Truth Social, the Twitter-like social platform for the ultra-right and Trump sycophants, has a QAnon problem (yes, I heard your collective gasp). More than that, conspiracist accounts have become a celebrated and regular part of the greater Truth Social community, thanks to major Republican officials and the titular former president himself “retruthing” the conspiracist nonsense (alright, you can stop gasping—the collective shock has truly run dry).
Researchers with media watchdog group NewsGuard reported Monday that there were 88 users with more than 10,000 followers regularly posting QAnon nonsense. More than half of those accounts were “verified,” similar to Twitter’s own verification system. More than that, former President Donald Trump actively platformed 30 of these accounts a total of 54 times in the few months since he came onto the platform earlier this year.
Just a reminder, QAnon supporters believe a cabal of globalist and democratic cannibals are going after children, participating in sex-trafficking, and worship satan, and that the only person there to stop it all is a former reality show host and aging relic of the 1980s era of excess.
But it’s not just Trump giving these accounts a leg up, according to researchers. Truth Social CEO Devin Nunes, a pariah in his own party, and former Trump administration official Kashyap Patel also regularly tag the anonymous, QAnon posting account @Q. That account has 214,000 followers. Patrick Orlando, the CEO of Digital Worlds Acquisition Corporation, a SPAC supporting Truth Social, likes to retruth posts related to the QAnon slogan “WWG1WGA,” or “Where we go one, we go all.”
In May, Trump retruthed a QAnon-related post that alluded to a “civil war” based on a post by Nayib Bukele, the president of El Salvador, claiming the U.S. was failing, and it’s likely due to an “enemy… from within.” That same month he retruthed a graphic from verified QAnon account featuring the president on a throne with the “Q” symbol in the background. He retruthed a post quoting John F. Kennedy (a family QAnon supporters are quite obsessed with) that highlighted the words “...the storm coming.” It relates to a phrase often used by QAnon supporters, who still believe the former president will take on the “globalist cabal” in Washington, alluding to mass violence and purges.
Truth Social is owned by the holding company Trump Media & Technology Group, and though Trump used to be on the company’s board he left them high and dry in July, probably due to ongoing financial issues and an ongoing investigation from the Securities and Exchange Commission (more on that later). TMTG did not respond to Gizmodo’s request for comment.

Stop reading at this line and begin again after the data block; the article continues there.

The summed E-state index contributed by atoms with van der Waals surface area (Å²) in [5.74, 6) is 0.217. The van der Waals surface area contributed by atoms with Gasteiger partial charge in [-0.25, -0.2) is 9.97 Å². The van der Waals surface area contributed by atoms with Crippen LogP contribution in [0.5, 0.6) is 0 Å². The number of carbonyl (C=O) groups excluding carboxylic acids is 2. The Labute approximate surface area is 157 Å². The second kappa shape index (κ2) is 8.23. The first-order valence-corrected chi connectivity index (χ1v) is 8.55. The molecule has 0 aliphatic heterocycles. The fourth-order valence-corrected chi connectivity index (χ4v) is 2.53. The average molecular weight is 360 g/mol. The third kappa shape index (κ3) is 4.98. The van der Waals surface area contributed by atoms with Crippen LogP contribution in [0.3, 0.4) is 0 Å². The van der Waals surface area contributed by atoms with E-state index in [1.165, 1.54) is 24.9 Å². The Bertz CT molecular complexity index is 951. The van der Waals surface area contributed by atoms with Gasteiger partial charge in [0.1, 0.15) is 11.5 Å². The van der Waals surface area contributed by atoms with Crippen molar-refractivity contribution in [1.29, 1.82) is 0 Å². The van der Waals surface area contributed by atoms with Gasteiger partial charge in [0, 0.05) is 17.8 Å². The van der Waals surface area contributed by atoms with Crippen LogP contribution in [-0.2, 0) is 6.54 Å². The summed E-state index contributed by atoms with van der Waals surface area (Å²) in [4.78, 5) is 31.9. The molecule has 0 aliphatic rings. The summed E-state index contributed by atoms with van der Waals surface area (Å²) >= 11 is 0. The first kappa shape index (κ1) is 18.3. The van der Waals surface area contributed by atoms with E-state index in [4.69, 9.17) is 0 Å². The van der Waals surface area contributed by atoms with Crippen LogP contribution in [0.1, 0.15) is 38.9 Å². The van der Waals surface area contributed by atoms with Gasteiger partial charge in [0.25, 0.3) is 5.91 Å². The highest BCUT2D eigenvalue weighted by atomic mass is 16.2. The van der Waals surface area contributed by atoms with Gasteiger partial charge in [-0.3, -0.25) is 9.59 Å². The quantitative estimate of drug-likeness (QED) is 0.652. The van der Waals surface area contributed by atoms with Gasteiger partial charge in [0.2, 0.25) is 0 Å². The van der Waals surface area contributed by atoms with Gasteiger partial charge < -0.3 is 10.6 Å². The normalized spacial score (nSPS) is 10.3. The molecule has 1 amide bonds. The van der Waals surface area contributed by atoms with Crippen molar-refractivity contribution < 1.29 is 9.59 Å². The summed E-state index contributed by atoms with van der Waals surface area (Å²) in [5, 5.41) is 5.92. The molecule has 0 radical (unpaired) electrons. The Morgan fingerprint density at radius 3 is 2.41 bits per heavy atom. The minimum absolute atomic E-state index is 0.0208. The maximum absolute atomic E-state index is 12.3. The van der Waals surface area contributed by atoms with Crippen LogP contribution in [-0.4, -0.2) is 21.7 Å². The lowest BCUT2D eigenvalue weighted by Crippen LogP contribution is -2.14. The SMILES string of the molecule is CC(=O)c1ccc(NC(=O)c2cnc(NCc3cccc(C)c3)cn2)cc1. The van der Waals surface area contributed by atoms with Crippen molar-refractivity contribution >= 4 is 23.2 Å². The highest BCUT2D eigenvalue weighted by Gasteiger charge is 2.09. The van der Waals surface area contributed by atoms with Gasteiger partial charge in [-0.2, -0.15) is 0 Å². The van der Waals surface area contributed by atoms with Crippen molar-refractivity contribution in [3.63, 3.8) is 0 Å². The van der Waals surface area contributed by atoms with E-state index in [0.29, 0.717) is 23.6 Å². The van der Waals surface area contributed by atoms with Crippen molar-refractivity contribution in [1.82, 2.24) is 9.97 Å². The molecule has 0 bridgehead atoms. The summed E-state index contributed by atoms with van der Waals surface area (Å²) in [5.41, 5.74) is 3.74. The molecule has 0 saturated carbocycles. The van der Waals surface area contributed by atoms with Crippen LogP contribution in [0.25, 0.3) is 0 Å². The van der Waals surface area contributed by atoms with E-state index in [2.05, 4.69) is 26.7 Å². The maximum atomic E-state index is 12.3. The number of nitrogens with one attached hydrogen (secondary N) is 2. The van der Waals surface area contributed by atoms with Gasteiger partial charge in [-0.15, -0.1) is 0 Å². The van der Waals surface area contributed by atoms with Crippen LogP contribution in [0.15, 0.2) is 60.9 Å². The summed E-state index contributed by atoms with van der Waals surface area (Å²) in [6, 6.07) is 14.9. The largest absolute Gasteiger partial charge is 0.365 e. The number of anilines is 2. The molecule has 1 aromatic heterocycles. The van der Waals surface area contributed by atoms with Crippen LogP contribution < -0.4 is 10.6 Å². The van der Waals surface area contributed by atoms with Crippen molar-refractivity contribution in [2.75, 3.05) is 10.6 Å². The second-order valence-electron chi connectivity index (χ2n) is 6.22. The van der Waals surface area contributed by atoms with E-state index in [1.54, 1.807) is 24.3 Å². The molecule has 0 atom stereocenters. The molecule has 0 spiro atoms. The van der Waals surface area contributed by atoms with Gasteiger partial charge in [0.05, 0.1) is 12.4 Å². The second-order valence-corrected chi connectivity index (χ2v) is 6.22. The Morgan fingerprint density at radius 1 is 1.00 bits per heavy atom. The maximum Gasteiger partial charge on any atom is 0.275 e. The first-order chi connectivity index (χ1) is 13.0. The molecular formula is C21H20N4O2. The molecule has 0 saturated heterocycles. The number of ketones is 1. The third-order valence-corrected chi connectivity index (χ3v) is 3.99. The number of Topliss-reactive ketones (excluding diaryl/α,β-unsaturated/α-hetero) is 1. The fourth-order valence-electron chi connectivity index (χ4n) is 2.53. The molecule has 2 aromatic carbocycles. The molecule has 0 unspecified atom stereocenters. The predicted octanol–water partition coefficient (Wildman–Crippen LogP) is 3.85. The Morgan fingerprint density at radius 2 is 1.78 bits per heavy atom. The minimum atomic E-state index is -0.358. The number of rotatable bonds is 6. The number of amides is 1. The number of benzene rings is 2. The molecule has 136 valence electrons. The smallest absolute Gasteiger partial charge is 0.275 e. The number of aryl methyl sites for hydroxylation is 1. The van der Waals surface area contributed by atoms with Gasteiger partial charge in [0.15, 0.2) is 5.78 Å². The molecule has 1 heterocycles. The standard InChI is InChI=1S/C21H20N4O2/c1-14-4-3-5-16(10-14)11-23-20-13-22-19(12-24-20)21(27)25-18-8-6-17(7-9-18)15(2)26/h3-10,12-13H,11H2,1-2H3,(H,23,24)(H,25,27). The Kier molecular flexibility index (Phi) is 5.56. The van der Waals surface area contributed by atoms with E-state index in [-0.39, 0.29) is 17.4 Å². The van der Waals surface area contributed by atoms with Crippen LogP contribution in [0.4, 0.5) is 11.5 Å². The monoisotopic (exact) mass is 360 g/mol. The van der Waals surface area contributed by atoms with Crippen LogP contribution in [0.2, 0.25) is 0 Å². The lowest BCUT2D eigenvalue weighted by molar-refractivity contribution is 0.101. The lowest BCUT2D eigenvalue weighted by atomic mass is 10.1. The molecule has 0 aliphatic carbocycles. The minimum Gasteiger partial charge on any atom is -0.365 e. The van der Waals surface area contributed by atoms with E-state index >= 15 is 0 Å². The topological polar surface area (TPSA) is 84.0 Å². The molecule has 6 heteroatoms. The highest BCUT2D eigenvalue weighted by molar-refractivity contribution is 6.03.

Steven Brill, the co-CEO of NewsGuard, told The New York Times the problem with Trump being active in QAnon circles isn’t simply the fact an ex-president is retweeting bonkers conspiracies, but that he’s effectively the head of the social media platform also giving voice to these conspiracists.
Of course, Truth Social is effectively a response to Twitter and other social media platforms taking the banhammer to conspiracists and to Trump himself, especially after the Jan. 6 capitol insurrection last year. It’s not like Trump was hesitant to platform QAnon-ers prior to his Twitter ban.
Previous reports showed Truth Social had signed up to use technology that would detect content that violates the company’s terms of service. Apparently, this mostly focuses on keeping the site “family friendly,” not to censor “any political talk.”
But data shows Truth Social saw a boost in users after news circulated of the FBI’s raid on Trump’s home and Mar-a-Lago resort (you can read the FBI’s affidavit here), Truth Social went from a mere 20,000 downloads in the week of July 31 to Aug. 7 to over 100,000 in just a week around mid-August. The app went from 60th most popular in social media to 37.
Despite this climb in the rankings, the company running the conspiracy machine isn’t reportedly doing too well. Fox Business first reported that Truth Social is fighting one of its vendors, a company called RightForge, for around $1.6 million in obligated payments. According to three anonymous sources with knowledge of the dealings, Truth Social only made three payments before cutting off the money hose.